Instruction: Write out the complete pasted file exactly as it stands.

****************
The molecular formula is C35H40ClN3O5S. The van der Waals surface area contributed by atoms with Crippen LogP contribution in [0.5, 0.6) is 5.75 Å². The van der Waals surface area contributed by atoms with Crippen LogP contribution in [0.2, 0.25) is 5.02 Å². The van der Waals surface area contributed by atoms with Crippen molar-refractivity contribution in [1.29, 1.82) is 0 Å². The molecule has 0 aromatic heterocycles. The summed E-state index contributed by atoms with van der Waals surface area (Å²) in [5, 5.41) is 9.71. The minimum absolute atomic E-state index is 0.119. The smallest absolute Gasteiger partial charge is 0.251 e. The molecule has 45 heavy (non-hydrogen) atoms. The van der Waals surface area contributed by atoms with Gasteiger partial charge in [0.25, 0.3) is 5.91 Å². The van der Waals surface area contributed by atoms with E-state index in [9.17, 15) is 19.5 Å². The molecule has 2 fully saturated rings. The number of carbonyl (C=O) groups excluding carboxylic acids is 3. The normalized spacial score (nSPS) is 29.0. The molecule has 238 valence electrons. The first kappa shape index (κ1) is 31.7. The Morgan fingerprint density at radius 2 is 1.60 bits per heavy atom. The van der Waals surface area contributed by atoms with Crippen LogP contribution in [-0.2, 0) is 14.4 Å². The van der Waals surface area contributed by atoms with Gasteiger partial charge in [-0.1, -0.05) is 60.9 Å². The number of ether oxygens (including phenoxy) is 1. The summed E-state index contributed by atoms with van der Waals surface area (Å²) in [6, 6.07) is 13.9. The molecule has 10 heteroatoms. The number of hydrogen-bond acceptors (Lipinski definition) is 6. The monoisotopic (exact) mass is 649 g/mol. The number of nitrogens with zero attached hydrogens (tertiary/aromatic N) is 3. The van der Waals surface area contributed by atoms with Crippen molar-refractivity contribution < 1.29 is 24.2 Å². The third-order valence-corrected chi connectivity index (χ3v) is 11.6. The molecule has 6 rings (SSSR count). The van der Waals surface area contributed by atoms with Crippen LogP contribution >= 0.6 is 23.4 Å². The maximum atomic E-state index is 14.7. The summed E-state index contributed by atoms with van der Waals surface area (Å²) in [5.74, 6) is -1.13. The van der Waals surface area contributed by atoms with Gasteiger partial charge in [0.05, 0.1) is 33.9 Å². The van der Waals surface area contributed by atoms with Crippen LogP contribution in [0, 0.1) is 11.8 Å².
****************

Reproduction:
The molecular formula is C35H40ClN3O5S. The van der Waals surface area contributed by atoms with Crippen LogP contribution in [0.5, 0.6) is 5.75 Å². The van der Waals surface area contributed by atoms with Crippen LogP contribution in [0.2, 0.25) is 5.02 Å². The van der Waals surface area contributed by atoms with Crippen molar-refractivity contribution in [1.29, 1.82) is 0 Å². The molecule has 0 aromatic heterocycles. The summed E-state index contributed by atoms with van der Waals surface area (Å²) in [5, 5.41) is 9.71. The minimum absolute atomic E-state index is 0.119. The smallest absolute Gasteiger partial charge is 0.251 e. The molecule has 45 heavy (non-hydrogen) atoms. The van der Waals surface area contributed by atoms with Gasteiger partial charge in [0.25, 0.3) is 5.91 Å². The van der Waals surface area contributed by atoms with E-state index in [9.17, 15) is 19.5 Å². The molecule has 2 fully saturated rings. The number of carbonyl (C=O) groups excluding carboxylic acids is 3. The normalized spacial score (nSPS) is 29.0. The molecule has 238 valence electrons. The first kappa shape index (κ1) is 31.7. The Morgan fingerprint density at radius 2 is 1.60 bits per heavy atom. The van der Waals surface area contributed by atoms with Crippen LogP contribution in [-0.2, 0) is 14.4 Å². The van der Waals surface area contributed by atoms with Gasteiger partial charge in [-0.1, -0.05) is 60.9 Å². The number of ether oxygens (including phenoxy) is 1. The summed E-state index contributed by atoms with van der Waals surface area (Å²) in [6, 6.07) is 13.9. The molecule has 10 heteroatoms. The number of hydrogen-bond acceptors (Lipinski definition) is 6. The monoisotopic (exact) mass is 649 g/mol. The number of nitrogens with zero attached hydrogens (tertiary/aromatic N) is 3. The van der Waals surface area contributed by atoms with Crippen molar-refractivity contribution < 1.29 is 24.2 Å². The third-order valence-corrected chi connectivity index (χ3v) is 11.6. The molecule has 6 rings (SSSR count). The van der Waals surface area contributed by atoms with Crippen LogP contribution >= 0.6 is 23.4 Å². The maximum atomic E-state index is 14.7. The summed E-state index contributed by atoms with van der Waals surface area (Å²) in [5.74, 6) is -1.13. The van der Waals surface area contributed by atoms with Gasteiger partial charge in [0.05, 0.1) is 33.9 Å². The van der Waals surface area contributed by atoms with Crippen LogP contribution in [0, 0.1) is 11.8 Å².